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Creamfield Argentina: Muddy, Wet But Rocking

Author: Diego Laje
Sunday, November 25, 2001
Skruffff's man-in-Argentina Diego Laje attended Creamfield's debut Argentina event recently and despite finding himself immersed in a quagmire, thoroughly enjoyed the all night party. Preceded by a week of relentless and typically heavy South American style rain, the venue matched Glastonbury's infamous swamp like conditions, though a line-up headed by Paul Oakenfold and Hernan Cattaneo, eventually saved the day.

Turning up at the event on Saturday afternoon, the first impression that sticks in the mind is water. Drinking water specifically, as legions of vigilant security staff pile through customers apparently prioritising illicit bottles of water (as opposed to illicit narcotics). Of course, all security has breaches, and I can personally guarantee it was possible to bring enough water through, as long as it was well concealed.

Inside, the water impression remains, as the extent of the venue's flooding becomes apparent. Various marquees, notably the Boutique's, are visibly covered in surface water.

On a musical tip though, organisers have gone for a European Festival style selection, mixing genres, nationalities and locally favourite internationals such as Dave Seaman, James Lavelle, and St. Germain into one big festival stew. Most have played Buenos Aires before, but this is still the first time such a festival has put them all together on one place, here in Argentina. Other notables on the bill include Howie B, Danny Rampling, and Adam Freeland.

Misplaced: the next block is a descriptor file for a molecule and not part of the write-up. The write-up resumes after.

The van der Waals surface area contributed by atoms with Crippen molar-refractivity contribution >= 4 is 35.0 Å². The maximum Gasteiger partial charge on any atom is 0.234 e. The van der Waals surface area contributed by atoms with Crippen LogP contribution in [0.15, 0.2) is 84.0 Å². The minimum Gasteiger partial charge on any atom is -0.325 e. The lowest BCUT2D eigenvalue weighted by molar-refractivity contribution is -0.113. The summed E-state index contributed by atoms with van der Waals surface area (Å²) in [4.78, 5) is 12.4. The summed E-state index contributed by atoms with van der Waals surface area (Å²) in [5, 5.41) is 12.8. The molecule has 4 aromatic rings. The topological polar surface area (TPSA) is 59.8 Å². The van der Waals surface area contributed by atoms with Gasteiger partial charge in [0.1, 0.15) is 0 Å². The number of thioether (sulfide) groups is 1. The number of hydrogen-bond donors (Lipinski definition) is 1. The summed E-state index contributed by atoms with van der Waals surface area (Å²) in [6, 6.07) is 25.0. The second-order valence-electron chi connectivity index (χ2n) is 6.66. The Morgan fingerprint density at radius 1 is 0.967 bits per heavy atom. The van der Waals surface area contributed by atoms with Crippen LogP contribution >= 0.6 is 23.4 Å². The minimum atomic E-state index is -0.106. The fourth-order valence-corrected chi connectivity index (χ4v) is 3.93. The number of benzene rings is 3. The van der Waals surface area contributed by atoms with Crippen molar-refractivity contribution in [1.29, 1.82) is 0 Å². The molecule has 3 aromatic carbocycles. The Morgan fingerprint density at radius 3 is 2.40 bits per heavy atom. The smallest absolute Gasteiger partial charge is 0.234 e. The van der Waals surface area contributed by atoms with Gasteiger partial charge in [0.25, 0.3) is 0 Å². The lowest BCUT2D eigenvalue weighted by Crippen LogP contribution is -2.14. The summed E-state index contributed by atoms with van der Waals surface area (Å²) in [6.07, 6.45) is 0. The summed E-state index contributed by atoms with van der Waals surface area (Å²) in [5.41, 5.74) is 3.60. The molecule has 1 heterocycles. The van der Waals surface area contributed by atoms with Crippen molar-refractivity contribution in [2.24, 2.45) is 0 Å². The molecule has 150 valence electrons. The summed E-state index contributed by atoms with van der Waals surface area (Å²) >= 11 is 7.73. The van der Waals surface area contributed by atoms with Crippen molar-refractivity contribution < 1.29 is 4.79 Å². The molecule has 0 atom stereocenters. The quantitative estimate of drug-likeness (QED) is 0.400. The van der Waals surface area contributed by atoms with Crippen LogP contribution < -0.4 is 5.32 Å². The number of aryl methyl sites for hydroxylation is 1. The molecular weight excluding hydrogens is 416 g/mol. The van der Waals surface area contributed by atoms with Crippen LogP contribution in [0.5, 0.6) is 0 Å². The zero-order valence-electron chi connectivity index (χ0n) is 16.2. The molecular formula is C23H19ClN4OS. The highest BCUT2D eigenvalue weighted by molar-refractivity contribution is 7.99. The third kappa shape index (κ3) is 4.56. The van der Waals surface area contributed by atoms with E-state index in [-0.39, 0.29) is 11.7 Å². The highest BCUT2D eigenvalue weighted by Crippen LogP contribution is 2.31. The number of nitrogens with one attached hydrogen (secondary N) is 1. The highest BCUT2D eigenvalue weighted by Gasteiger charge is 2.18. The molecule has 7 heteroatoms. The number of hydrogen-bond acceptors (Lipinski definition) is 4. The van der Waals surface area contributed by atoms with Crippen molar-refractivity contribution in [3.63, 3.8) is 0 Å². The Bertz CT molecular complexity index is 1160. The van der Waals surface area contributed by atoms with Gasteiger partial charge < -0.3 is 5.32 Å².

One of the biggest opportunities for Argentineans to experience UK-style clubbing is brought by The Boutique, but in the event, few take up their offer. The tent's location happens to be the most flooded part of the field, prompting just a hundred or so diehard Jon Carter/ Norman Cook fans to remain in the 3,000 capacity tent. The result is that the sound spills out across the whole site, carrying with the wind.

Creamfield's focal point though is the Oakenfold-Cattaneo combination on the main stage, and it's this pair of individuals who eventually save the show.

Oakenfold begins from a classic low-key start moving into trance games as the 20,000 people in the field, gradually forget the mud. Playing trance and a surprisingly eclectic set of beats, he builds the crowd's energy steadily, setting them up for local hero Hernan Cattaneo to show why he's Argentina's number 1 DJ.

Spinning a relatively conservative set Cattaneo remains loyal to Oakenfold's set before him, continuing rather than redirecting his predecessor's vibe. By the end, the entire crowd are out of the mud, dancing and whooping across the whole field.

Sound systems on the night proved exceptionally good though lighting was a little stingy. Such a high quality selection of dance music has never been seen before in these latitudes, and all fans end up going home satisfied. Leaving just one question remaining: when's the next one-"